Friday, April 25, 2014

Church abuse checklist.

I've been reading stories about long term sexual, emotional and spiritual abuse in Christian organisations.  It feels like every month Christianity Today (or the like) is reporting the fall from grace of a high profile church leader. I read the article and follow a couple of links and I'm confronted with dozens of authentic sounding stories of people who were abused by this trusted leader. The articles are always followed by many commenters saying how they were blessed by such-and-such's ministry and how they are praying for the leader as he spends time with his family in this 'reflection period' and how we must assume him innocent until the charges are proven and how great King David fell and how we mustn't take things to the secular courts and blah blah blah.


We need sack cloth and ashes and mass repentance for our idolatry and wilful naivety that makes it so easy for this kind of thing to happen and keep on happening for so long.

Here is a little checklist of features common to organisations that seem to get caught up in abuse scandals. I'd be asking questions if a church or organisation ticked more than one of the boxes.

Does your church or ministry....

1. have a single leader at the top who is not able to be sacked without the organisation being significantly impacted?

2. strongly emphasise authority and remaining under particular authorities?

3. have a culture where those further down the food chain are asked to confess their sins to those further up the food chain?

4. experience an unusual or inadequately explained turnover of staff or lay leaders.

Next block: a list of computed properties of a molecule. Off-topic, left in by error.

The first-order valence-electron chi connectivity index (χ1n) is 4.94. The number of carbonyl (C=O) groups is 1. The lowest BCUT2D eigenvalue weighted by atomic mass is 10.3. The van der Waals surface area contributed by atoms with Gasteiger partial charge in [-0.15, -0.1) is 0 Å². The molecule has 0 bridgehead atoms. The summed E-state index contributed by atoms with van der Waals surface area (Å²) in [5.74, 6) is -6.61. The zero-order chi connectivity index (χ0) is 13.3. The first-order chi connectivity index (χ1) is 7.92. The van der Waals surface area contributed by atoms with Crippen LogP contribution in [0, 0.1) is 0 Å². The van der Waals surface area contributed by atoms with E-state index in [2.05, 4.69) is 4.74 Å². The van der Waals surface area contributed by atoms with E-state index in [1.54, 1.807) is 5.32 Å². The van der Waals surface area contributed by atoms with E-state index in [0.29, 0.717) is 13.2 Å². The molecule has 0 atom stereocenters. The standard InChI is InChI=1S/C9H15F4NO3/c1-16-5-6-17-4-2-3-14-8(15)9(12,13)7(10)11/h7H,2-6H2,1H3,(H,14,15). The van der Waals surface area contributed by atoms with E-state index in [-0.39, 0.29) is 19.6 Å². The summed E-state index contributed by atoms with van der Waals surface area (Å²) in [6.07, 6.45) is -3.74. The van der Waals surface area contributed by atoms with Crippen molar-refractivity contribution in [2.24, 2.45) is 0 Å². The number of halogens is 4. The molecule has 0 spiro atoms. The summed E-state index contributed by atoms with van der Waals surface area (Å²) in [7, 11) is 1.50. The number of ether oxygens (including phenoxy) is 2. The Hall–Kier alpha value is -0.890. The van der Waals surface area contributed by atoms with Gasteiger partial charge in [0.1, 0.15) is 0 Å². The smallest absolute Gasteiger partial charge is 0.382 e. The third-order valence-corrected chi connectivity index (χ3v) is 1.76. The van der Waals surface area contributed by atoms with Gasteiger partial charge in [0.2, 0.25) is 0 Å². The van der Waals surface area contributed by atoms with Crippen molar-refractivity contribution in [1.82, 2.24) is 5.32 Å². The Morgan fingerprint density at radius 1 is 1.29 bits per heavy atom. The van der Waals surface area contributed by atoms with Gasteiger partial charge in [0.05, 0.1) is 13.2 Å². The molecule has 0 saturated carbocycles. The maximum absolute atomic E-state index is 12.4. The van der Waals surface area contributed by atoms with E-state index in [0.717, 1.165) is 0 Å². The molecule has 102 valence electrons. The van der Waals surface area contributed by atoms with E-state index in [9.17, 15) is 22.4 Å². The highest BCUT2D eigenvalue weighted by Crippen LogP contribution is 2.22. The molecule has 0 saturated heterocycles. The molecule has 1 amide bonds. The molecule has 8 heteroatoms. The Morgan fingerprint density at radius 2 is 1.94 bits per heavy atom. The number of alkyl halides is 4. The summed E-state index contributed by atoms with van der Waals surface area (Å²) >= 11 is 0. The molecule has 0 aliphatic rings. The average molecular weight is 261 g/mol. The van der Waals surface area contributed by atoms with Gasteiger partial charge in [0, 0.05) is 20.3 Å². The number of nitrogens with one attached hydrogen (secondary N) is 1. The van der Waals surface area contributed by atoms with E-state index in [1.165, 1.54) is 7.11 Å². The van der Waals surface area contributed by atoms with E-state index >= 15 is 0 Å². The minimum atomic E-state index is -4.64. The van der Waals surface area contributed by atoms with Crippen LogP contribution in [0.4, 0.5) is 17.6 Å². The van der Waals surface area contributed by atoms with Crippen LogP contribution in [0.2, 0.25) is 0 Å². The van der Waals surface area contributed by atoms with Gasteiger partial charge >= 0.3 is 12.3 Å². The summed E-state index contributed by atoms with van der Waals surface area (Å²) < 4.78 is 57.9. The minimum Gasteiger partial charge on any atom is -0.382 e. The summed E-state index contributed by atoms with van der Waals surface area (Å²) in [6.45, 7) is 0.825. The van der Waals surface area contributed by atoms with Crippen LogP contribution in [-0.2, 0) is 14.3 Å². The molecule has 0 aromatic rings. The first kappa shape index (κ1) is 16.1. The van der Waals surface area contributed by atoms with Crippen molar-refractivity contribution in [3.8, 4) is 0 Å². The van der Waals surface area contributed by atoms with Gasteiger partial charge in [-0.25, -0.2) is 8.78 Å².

5. have a lead teaching pastor who has not been trained at a theological college but is self taught?

6. feature prescriptive teaching about details of family life (contraception, school choices, family roles, child discipline, women's dress etc.)?

7. demand that its workers work very long hours and not take holidays?

What do you think?


  1. Yes. Also, I think if your church encourages ignorance ('innocence') and shame in relation to sexuality you are a disaster waiting to happen.

    1. Yes. That was evident in the stories I read. Girls (and women) didn't have the language to talk about what had happened to them.

    2. I read an article about the (apparently common) crime of date rape at Christian colleges in the US which pointed to this problem - girls being so ignorant about their own bodies and all the teaching on sex focussing on 'don't do or you're a bad person' - while at the same time being socialized to be really quiescent and obliging. So if they do get assaulted they think it's their fault.

  2. Not to say innocence is a bad thing, just that it can be an excuse for dangerous ignorance.

  3. I've been reading a lot of these stories too. Feeling quite angry about it all and praying for justice...and also growth.

    1. The more you read the worse it gets.

  4. Great list - I have an unhealthy interest in cults and I'm fascinated about the point that tips fairly reasonable church groups into crazy land. This is a good list. Part of my interest is that we have to keep asking ourselves these kinds of questions because a lot of church contexts have some culty elements to them.